Volunteers receiving the grant cheque. The art work will cover the side of the container behind them.

New Ferry Butterfly Park is a peaceful retreat for everyone to discover what nature has to offer and is open from 12 – 4pm on Sunday afternoons from May 7th to September 10th.

Thursday 23 March 2017

Plastic Peril

Did you know that 90% of sea birds have plastic in their stomachs? A lot of this comes from the 35 million plastic bottles used every day in Britain. Only 20 million get recycled and many of those that are thrown away end up in the ocean. We may see plastic washed up on our beaches but the damage to marine life is more insidious. A standard PET bottle can take hundreds of years to degrade and meanwhile it breaks up into ever smaller fragments that can be ingested by all marine life. As the plastic degrades it absorbs harmful chemicals from the environment that cause even more physiological damage. The plastic and chemicals then pass along food chains to the fish and seafood for human consumption.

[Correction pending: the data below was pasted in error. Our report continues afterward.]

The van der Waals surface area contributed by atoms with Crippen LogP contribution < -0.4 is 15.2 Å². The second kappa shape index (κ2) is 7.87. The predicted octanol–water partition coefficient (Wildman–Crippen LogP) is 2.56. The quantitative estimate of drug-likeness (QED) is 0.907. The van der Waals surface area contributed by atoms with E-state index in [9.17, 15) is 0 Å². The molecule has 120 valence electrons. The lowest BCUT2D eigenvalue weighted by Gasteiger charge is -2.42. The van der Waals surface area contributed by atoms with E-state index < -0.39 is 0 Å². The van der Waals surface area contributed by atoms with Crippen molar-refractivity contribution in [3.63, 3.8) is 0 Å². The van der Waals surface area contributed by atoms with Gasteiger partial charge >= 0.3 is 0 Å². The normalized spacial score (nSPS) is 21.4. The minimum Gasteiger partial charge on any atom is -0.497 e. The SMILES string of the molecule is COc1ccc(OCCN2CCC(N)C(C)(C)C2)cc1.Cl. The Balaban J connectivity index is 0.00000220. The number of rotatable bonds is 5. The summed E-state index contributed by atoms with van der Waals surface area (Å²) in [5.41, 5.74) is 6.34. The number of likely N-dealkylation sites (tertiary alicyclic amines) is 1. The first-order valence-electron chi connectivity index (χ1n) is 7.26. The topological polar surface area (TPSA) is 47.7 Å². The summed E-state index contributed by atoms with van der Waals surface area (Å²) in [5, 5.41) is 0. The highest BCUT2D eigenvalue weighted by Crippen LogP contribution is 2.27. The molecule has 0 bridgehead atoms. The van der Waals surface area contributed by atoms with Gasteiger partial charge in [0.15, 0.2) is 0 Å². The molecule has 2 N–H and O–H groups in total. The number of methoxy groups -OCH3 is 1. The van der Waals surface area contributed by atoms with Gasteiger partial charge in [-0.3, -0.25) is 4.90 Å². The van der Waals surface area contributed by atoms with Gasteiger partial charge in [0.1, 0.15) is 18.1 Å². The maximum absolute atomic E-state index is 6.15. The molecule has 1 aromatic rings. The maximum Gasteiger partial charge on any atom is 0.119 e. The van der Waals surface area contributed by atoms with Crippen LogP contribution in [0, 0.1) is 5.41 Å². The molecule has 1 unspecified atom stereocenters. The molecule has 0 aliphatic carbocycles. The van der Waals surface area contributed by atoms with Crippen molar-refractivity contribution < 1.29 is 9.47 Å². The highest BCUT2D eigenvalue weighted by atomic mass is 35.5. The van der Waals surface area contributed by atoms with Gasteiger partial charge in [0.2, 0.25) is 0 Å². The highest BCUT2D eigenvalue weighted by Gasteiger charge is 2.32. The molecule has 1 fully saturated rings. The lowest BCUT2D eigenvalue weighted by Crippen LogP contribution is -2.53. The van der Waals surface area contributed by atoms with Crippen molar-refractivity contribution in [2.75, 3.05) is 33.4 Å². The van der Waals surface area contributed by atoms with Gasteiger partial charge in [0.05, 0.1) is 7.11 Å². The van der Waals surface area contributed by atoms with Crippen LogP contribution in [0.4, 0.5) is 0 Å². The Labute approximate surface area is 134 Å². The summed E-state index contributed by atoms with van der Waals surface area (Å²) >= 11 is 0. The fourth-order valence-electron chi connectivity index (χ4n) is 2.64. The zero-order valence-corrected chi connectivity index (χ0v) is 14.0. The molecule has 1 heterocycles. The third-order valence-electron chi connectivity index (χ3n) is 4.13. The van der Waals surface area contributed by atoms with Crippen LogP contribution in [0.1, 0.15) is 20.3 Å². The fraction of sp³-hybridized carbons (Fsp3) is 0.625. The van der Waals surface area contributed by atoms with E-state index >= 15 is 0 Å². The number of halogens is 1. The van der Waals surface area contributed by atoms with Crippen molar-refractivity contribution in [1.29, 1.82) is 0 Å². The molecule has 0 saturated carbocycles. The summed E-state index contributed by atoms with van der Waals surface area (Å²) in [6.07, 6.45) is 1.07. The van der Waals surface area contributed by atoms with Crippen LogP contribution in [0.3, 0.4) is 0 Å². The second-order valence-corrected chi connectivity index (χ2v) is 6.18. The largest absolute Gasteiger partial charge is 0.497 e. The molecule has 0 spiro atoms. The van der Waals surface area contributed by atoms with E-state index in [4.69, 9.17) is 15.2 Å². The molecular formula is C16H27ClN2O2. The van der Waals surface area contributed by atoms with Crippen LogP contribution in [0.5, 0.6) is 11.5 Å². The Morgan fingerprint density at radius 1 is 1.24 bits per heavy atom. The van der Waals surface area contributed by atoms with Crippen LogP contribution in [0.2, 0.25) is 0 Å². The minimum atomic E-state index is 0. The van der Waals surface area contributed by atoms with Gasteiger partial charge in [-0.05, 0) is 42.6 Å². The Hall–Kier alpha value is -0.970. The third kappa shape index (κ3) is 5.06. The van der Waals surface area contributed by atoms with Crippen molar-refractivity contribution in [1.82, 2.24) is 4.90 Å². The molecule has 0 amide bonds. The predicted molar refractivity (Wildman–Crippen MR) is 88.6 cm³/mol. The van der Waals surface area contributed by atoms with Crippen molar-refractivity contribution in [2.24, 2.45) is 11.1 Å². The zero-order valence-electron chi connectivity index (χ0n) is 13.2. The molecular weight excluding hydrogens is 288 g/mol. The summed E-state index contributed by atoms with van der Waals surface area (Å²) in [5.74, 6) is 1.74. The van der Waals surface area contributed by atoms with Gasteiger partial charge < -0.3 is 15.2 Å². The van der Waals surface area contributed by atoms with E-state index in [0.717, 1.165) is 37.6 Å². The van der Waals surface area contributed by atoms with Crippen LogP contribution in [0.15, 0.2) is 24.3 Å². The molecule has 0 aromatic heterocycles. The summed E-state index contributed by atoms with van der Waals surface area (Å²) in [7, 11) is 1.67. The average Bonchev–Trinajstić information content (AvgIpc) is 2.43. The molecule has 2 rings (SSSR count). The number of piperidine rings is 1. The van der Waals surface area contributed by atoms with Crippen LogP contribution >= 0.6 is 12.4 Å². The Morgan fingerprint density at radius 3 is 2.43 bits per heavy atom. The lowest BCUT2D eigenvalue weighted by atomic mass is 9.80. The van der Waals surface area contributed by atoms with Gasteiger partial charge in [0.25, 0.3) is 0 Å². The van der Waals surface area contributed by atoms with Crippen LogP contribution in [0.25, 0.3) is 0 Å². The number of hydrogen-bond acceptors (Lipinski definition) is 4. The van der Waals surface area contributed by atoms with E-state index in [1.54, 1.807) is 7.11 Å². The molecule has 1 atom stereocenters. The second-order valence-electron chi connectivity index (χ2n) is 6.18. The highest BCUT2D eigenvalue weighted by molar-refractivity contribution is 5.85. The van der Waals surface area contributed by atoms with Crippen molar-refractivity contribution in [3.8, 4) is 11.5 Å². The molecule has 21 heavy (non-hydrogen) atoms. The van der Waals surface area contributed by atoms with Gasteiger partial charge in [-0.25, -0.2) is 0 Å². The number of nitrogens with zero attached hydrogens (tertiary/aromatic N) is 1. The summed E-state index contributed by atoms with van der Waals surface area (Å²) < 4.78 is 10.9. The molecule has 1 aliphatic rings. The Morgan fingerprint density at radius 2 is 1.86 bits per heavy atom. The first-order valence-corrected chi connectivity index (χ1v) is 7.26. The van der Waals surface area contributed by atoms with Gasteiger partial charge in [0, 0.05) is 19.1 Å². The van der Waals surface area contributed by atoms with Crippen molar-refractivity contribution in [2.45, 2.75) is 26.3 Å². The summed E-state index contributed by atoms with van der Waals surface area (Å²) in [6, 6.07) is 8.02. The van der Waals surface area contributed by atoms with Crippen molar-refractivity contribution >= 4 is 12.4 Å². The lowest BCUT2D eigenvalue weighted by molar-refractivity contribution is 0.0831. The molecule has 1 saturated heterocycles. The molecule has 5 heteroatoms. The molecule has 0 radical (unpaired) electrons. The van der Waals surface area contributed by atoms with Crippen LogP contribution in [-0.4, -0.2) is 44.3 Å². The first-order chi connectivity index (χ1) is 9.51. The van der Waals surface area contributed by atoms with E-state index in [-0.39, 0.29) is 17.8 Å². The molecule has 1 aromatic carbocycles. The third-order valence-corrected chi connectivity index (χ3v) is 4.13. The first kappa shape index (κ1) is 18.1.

Companies that produce these bottles must take responsibility for ensuring that more bottles are made from 100% recycled plastic (currently the average is 6.6%) and accept the impact their products are having on the oceans. Deposit return schemes operate already in Germany, Norway and the Netherlands so why can’t the soft drinks companies introduce one here to improve recycling rates? The 5p plastic bag charge reduced use by 85% in 6 months after it was introduced.

We can all make sure that we reduce our use of plastic bottles and always recycle those we do use. Plastic is already littering some of the sea floor in the Arctic. We all need to think about our plastic footprint.

Woodchip and Compost For Sale

New Ferry Butterfly Park has available:

1 year old well-rotted woodchip, suitable for making up potting composts, growing tree seedlings, etc.